It is very important that an employee or an ex-employee understands the terms and effect of a settlement agreement before signing it to avoid any risk of unintentionally compromising their interests or settling for less than they may be entitled to. 

Settlement agreements can be written in very legalistic language with lots of details which can be critical, but may not be apparent to those without specific legal training.

Do you have to accept the terms of a settlement agreement?

An employee or an ex-employee is under no legal obligation to sign a settlement agreement and, as stated above, an employer is not allowed to pressure an employee or an ex-employee to sign an agreement as this could mean the agreement will be invalid.

Whether signing a settlement agreement will be in an employee or an ex-employee best interests will depend on the terms of the agreement and facts behind the dispute in question.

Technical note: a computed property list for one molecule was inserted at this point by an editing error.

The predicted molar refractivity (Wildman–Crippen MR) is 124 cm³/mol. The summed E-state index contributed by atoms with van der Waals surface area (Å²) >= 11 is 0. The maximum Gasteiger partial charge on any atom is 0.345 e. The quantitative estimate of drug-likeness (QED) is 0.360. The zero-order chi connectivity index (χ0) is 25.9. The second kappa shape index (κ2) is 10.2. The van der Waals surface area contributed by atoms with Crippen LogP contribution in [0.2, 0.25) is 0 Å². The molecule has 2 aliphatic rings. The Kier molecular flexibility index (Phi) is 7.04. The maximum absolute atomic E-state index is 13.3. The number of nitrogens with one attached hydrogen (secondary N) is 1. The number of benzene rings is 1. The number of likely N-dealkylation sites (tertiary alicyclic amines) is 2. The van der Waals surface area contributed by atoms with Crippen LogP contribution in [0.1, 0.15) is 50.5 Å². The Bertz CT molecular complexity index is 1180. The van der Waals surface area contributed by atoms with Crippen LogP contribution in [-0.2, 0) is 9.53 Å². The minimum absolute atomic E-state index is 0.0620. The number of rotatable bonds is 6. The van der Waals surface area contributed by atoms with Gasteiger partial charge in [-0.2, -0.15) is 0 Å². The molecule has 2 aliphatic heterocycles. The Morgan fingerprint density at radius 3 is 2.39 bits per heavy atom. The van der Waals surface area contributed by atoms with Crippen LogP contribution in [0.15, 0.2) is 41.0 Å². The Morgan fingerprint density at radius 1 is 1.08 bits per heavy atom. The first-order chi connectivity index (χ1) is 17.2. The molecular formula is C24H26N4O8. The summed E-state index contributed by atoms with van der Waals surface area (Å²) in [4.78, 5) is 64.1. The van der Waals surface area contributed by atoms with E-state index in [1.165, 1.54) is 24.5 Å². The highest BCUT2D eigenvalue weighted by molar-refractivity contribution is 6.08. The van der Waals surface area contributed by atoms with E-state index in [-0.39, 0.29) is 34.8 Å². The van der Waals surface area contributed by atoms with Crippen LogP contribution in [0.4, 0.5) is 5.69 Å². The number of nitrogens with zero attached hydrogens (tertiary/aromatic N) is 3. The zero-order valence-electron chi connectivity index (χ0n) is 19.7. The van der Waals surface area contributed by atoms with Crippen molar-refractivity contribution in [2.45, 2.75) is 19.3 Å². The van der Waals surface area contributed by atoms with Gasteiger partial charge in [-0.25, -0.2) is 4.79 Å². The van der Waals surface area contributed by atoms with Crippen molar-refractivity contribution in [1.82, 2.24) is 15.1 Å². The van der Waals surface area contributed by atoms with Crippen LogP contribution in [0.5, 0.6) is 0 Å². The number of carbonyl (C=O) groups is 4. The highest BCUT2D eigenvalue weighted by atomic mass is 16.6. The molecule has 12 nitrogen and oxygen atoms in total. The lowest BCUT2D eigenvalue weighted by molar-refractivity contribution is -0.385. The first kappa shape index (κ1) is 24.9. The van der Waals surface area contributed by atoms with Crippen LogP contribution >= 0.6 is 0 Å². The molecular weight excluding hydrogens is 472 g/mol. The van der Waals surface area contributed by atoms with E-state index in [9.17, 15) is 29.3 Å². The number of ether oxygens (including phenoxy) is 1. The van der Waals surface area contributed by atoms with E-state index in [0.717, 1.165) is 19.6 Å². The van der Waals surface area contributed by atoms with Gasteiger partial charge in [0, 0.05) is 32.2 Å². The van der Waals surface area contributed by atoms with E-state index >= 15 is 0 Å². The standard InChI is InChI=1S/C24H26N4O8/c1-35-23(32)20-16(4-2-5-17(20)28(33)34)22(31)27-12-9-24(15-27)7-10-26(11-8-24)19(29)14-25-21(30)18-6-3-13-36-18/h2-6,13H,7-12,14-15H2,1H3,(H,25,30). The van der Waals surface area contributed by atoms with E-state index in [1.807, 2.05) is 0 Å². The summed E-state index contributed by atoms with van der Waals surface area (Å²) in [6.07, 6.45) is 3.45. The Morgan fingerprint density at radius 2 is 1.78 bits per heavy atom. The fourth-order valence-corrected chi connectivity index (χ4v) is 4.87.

Where appropriate, a solicitor may be able to help an employee or an ex-employee negotiate more favourable settlement terms. On the other hand, a solicitor may advise that it may be better to reject the settlement agreement altogether.

What happens if you reject a settlement agreement?

If an employee or an ex-employee decides that they do not wish to accept a settlement agreement they have been offered by an employer, depending on the circumstances, they may wish to initiate internal proceedings or make an employment tribunal claim.

An employer may continue with any proposed disciplinary or performance action against an employee or a grievance against an employer may just carry on.

How much does legal advice about a settlement agreement cost?

An employer will usually cover the legal costs involved in providing appropriate legal advice to an employee or former employee on a settlement agreement. This is because the agreement will not be legally binding without that legal advice having been given, so it is in the employer’s interests to cover the associated costs.